Better tools needed to detect delirium in ERs

October 15, 2000

Delirium is an acute confusional state that often results in increased mortality and long hospital stays for the elderly. While it can often be reversed by treatment of the underlying cause, it must first be identified.

Dr. Michel Élie and colleagues performed a cross-sectional study and chart review to determine the prevalence and detection rates of delirium among elderly patients seen in the emergency department. The authors found that while 10% of the patients were found to have delirium, only 35% of those were diagnosed in the emergency department.

The authors conclude that despite the relatively high prevalence of delirium among elderly emergency department patients, the current methods of detection are insufficient.
-end-
Prevalence and detection of delirium in elderly emergency department patients -- M. Élie et al

Canadian Medical Association Journal

Related Delirium Articles from Brightsurf:

Delirium could be an early marker of COVID-19
Delirium accompanied by fever could be an early symptom of COVID-19.

Delirium a key sign of COVID-19 in frail, older people
A new analysis of data from researchers at King's College London using information from the COVID Symptom Study app and patients admitted to St Thomas' Hospital in London, has shown that delirium - a state of acute confusion associated with a higher risk of serious illness and death - is a key symptom of COVID-19 in frail, older people.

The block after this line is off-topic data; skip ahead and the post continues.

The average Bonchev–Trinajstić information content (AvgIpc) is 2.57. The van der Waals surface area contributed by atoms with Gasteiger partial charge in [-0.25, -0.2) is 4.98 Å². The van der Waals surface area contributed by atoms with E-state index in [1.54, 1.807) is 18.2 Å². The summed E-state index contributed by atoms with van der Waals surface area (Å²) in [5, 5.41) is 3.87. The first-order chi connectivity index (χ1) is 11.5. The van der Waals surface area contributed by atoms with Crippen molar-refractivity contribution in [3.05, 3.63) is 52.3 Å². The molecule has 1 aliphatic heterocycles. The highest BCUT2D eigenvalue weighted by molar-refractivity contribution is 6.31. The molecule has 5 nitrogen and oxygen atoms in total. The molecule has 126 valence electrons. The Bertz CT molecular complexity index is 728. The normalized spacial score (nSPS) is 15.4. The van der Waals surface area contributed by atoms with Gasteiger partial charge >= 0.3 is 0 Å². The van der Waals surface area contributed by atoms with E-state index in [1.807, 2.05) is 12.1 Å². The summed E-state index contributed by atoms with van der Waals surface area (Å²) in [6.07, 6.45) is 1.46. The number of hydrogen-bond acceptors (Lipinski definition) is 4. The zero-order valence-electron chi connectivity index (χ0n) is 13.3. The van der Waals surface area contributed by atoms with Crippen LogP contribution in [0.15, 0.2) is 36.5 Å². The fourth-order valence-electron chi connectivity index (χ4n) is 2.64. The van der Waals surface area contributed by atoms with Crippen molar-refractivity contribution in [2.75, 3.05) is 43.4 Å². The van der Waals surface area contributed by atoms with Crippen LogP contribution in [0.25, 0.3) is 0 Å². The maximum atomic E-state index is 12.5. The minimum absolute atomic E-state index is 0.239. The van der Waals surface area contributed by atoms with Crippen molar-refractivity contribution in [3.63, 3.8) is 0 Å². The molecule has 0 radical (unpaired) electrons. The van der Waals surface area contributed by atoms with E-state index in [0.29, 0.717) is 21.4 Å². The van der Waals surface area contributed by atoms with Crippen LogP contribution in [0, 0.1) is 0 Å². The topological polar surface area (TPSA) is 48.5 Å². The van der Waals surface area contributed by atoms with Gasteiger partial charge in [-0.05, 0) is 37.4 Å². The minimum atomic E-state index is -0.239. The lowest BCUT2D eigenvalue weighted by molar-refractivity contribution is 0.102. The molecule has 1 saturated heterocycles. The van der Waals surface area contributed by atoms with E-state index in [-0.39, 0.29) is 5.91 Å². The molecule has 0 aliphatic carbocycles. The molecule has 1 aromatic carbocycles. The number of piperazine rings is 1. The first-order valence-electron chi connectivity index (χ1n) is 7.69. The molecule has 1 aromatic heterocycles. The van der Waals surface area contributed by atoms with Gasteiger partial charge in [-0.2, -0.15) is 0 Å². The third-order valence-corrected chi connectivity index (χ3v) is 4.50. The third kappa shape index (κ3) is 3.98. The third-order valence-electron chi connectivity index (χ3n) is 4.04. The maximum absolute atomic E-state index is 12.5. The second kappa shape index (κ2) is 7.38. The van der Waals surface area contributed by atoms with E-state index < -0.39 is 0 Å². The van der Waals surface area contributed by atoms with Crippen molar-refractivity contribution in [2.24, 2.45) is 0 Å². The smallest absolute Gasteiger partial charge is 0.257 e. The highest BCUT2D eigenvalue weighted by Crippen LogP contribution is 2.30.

Does having Alzheimer's disease and dementia affect severity of delirium?
Recently, researchers published findings from the Better Assessment of Illness (BASIL) study, in the Journal of the American Geriatrics Society.

Scientists find new link between delirium and brain energy disruption
Scientists have discovered a new link between impaired brain energy metabolism and delirium -- a disorienting and distressing disorder particularly common in the elderly and one that is currently occurring in a large proportion of patients hospitalized with COVID-19.

Delirium may cause long term cognitive decline
A new meta-analysis of 24 observational studies from researchers at Columbia University Vagelos College of Physicians and Surgeons found that delirium may cause significant long-term cognitive decline.

Is delirium associated with long-term cognitive decline?
The results of 23 studies were combined to examine whether an episode of delirium is a risk factor for long-term cognitive decline.

Researchers work to better measure delirium severity in older patients
In a study published in Dementia and Geriatric Cognitive Disorder, researchers reported on their effort to improve and validate tools used to assess the severity of a condition called delirium, an acute confusional state often experienced by older hospitalized patients.

Coronavirus infections may lead to delirium and potentially PTSD
People taken ill by coronavirus infections may experience psychiatric problems while hospitalized and potentially after they recover, suggests an analysis of past research led by the UCL Institute of Mental Health with King's College London collaborators, published in The Lancet Psychiatry.

Music shows promise in decreasing delirium in critically ill patients
Mechanically ventilated ICU patients -- more than a million adults annually in the US -- are at increased risk for delirium, which is associated with prolonged ICU stays, higher healthcare costs and increased mortality.

Scientists isolate biomarkers that can identify delirium risk and severity
Regenstrief Institute and Indiana University School of Medicine researchers have identified blood-based biomarkers associated with both delirium duration and severity in critically ill patients.

Read More: Delirium News and Delirium Current Events
Brightsurf.com is a participant in the Amazon Services LLC Associates Program, an affiliate advertising program designed to provide a means for sites to earn advertising fees by advertising and linking to Amazon.com.